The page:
In 1976 I completed a doctorate on ‘The Revolutionary Committees of the Department of the Aveyron’, in other words a case-study of the French Revolutionary Terror. This study led me in the direction of more wide-ranging  research into the ways in which traditional rural societies become politicised. A distillation of that research can be found in my monograph Politics and Rural Society: the Southern Massif Central, c. 1750-1880 published by Cambridge University Press in 1985. The political engagement of country dwellers has been the abiding theme of my research activity over many years. It has resulted in a series of articles and books, the best known of which are two text books The Peasantry in the French Revolution (Cambridge, 1988) and The French Revolution, 1787-1804 (Longman Seminar Studies, 2003, revised and expanded edition 2009).

More recently, concern about the interpretive capacity of synthetic history-writing has prompted me to explore the methodology of comparative micro-history as a way of capturing the rich texture of country dwellers’ lives. This attempt to view the ordinary inhabitants of France from a fresh perspective resulted in a book entitled Liberty and Locality in Revolutionary France, 1760-1820: Six Villages Compared which was published by Cambridge University Press in 2003.

Other activities

Membership

I am member of the editorial boards of the journals French History and Annales du Midi, and I sit on the management committees of The Archives of Soho and Revolutionaryplayers.  I am also a jury member for the Prix Baluze (European local history), and an 'expert étranger' attached to the Agence de l' and , and I sit on the management committees of and  I am also a jury member for the Prix Baluze (European local history), and an 'expert étranger' attached to the Agence de l'évaluation de la recherche st de l'enseignement (AERES), Paris.

Publications

  • ‘Knowledge and Technology Transfer during the Industrial Enlightenment: Swiss Visitors to the Soho Manufactory, Birmingham, c. 1765-1820’, Traverses: Zeitschrift für Geschichte / Revue d’histoire 3(2010), 37-53
  • The French Revolution, 1787-1804 (London, Longman, 2003, revised and expanded edn 2009)
  • Industrial Enlightenment: Science, Technology and Culture in Birmingham and the West Midlands, 1760-1820 (Manchester, Manchester University Press, 2009)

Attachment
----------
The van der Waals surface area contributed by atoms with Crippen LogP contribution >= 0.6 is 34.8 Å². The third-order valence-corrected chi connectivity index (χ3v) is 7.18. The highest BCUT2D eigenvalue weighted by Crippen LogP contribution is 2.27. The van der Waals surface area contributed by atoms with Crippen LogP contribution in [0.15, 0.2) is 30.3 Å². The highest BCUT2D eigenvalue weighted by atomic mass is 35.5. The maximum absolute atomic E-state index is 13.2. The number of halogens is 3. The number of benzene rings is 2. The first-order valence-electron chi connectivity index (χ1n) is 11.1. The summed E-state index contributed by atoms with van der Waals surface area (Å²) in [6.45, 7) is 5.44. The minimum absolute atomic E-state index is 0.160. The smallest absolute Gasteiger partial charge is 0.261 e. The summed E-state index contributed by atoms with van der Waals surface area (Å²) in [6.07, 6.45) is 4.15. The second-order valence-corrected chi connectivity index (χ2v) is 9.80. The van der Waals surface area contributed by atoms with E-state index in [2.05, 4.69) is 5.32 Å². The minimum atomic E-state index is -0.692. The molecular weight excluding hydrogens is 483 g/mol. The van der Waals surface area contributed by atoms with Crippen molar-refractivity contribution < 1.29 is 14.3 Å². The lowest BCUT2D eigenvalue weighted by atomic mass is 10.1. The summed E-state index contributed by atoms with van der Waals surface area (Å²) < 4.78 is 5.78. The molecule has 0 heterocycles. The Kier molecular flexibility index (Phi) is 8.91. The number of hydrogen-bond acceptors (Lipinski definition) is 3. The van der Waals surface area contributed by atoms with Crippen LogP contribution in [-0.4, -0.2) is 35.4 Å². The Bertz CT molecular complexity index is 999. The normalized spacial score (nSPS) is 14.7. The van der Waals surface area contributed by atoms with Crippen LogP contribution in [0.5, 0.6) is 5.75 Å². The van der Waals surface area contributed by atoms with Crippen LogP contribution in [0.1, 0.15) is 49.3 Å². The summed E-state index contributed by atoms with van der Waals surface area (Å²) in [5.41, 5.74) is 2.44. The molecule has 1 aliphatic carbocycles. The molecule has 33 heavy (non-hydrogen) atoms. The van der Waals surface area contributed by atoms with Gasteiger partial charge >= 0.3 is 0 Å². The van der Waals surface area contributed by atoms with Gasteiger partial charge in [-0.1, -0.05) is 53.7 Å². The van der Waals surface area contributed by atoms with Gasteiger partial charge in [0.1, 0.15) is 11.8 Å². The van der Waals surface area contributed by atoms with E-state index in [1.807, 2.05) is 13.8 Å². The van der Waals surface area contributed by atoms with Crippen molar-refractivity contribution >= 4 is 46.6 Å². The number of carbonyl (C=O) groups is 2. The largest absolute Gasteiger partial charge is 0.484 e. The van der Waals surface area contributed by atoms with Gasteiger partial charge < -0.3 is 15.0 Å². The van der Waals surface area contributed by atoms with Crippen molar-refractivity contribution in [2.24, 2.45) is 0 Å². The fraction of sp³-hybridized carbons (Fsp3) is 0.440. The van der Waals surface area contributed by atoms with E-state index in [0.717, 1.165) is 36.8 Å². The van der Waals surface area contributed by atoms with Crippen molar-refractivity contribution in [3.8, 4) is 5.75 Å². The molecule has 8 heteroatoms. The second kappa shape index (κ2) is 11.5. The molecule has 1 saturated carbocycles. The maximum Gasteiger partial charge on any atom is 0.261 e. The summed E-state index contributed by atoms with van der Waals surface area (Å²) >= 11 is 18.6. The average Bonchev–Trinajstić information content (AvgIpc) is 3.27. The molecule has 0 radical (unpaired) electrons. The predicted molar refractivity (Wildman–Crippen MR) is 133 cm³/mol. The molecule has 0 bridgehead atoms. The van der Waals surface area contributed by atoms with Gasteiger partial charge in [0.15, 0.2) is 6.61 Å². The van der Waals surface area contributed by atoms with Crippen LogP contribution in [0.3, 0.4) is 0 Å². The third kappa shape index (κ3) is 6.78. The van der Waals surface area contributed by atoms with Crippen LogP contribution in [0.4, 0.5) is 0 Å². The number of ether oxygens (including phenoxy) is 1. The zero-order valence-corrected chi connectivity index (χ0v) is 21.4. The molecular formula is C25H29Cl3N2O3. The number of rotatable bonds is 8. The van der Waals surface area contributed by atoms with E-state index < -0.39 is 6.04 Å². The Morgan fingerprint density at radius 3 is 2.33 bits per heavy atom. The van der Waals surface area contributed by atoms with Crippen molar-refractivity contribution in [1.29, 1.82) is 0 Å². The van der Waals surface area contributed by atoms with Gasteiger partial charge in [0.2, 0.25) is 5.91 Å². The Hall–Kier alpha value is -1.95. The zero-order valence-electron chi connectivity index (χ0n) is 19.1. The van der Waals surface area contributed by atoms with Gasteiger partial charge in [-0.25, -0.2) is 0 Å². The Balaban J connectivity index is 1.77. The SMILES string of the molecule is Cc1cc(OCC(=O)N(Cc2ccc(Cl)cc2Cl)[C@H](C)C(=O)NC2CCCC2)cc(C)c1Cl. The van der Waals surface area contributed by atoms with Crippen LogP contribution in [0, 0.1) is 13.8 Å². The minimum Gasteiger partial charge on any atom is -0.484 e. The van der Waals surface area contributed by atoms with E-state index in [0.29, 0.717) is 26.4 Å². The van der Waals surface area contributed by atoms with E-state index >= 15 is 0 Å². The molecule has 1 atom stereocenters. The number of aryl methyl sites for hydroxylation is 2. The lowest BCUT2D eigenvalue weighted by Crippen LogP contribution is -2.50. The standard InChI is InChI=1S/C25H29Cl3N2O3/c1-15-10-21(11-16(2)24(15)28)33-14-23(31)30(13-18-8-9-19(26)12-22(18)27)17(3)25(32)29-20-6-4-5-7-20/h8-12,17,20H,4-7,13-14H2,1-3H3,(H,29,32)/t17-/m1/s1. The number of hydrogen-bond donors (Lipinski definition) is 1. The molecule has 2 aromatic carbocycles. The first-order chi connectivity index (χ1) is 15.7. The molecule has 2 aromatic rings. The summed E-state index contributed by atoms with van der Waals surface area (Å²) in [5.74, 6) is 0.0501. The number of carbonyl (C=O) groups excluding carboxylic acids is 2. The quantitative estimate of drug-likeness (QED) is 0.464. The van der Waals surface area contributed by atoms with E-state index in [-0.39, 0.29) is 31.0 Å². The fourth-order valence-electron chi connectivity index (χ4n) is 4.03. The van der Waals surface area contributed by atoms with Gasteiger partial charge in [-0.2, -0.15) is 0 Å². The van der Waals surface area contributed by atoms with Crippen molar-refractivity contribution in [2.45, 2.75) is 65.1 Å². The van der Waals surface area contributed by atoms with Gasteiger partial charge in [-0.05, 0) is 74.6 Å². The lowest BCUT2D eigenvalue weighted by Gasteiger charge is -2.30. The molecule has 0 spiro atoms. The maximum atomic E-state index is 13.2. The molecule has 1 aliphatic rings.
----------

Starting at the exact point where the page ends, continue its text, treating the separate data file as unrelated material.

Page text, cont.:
• ‘“Commerce des Lumières”: the International Trade in Technology, 1763-1815’, Quaderns d’història de l’enginyeria, 10(2009), 67-82.
  • ‘Industrial Enlightenment in Practice: Visitors to the Soho Manufactory, 1765-1820’, Midland History, 33(2008), 68-96 33(2008), 68-96
  •  ‘The Life and Times of Dr Joseph Priestley’, Revolutionaryplayers. org.uk/content/files/121/115/359.rtf
  • ‘Les Inventeurs et l’activité inventive dans les archives de Soho’, M.-S. Corcy and L. Hilaire-Pérez (eds), Les Archives de l’invention: écrits, objets et images de l’activité inventive (CNRS / Université de Toulouse-Le Mirail, 2006), pp. 203-210 (CNRS / Université de Toulouse-Le Mirail, 2006), pp. 203-210
  • ‘ “Fraternising with the Enemy”: Problems of Identity during the French Revolution and the Napoleonic Wars’, in J. Kalman, I. Coller and H. Davies (eds), French History and Civilisation. Papers from the George Rudé Seminar (Melbourne, 2005), 38-44 (Melbourne, 2005), 38-44
  • ‘ “England Expects…”; Trading in Liberty in the Age of Trafalgar’, in C. Crook, W. Doyle and A. Forrest (eds), Enlightenment and Revolution (Aldershot, Ashgate, 2004), pp.187-203 (Aldershot, Ashgate, 2004), pp.187-203
  • Liberty and Locality in Revolutionary France, 1760-1820: Six Villages Compared, 1760-1820 (Cambridge, Cambridge University Press, 2003)
  •  ‘Living the Enlightenment and the French Revolution: James Watt, Matthew Boulton and their Sons’, Historical Journal, 42 (1999), 157-182, 42 (1999), 157-182
  • The French Revolution in Social and Political Perspective (London, E. Arnold, 1996)
  • Reform and Revolution in France: the Politics of Transition (Cambridge, Cambridge University Press, 1995

Expertise

The French Revolution; rural France; science and technology in the 18th century; the history of Birmingham and the West Midlands in the 18th century

Back to top